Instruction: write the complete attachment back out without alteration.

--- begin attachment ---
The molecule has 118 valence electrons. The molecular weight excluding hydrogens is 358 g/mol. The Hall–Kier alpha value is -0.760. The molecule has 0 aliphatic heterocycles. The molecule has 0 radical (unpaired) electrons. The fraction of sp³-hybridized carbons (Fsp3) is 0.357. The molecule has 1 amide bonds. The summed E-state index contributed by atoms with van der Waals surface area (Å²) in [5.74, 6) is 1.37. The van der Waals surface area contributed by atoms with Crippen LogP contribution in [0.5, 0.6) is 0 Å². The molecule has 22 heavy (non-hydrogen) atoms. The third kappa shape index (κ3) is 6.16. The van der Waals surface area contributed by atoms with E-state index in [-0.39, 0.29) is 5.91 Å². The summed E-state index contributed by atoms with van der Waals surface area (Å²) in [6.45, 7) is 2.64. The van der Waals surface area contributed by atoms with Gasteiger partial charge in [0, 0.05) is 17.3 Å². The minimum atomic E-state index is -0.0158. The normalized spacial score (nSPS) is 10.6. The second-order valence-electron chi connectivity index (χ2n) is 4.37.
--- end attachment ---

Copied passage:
The molecule has 118 valence electrons. The molecular weight excluding hydrogens is 358 g/mol. The Hall–Kier alpha value is -0.760. The molecule has 0 aliphatic heterocycles. The molecule has 0 radical (unpaired) electrons. The fraction of sp³-hybridized carbons (Fsp3) is 0.357. The molecule has 1 amide bonds. The summed E-state index contributed by atoms with van der Waals surface area (Å²) in [5.74, 6) is 1.37. The van der Waals surface area contributed by atoms with Crippen LogP contribution in [0.5, 0.6) is 0 Å². The molecule has 22 heavy (non-hydrogen) atoms. The third kappa shape index (κ3) is 6.16. The van der Waals surface area contributed by atoms with E-state index in [-0.39, 0.29) is 5.91 Å². The summed E-state index contributed by atoms with van der Waals surface area (Å²) in [6.45, 7) is 2.64. The van der Waals surface area contributed by atoms with Gasteiger partial charge in [0, 0.05) is 17.3 Å². The minimum atomic E-state index is -0.0158. The normalized spacial score (nSPS) is 10.6. The second-order valence-electron chi connectivity index (χ2n) is 4.37.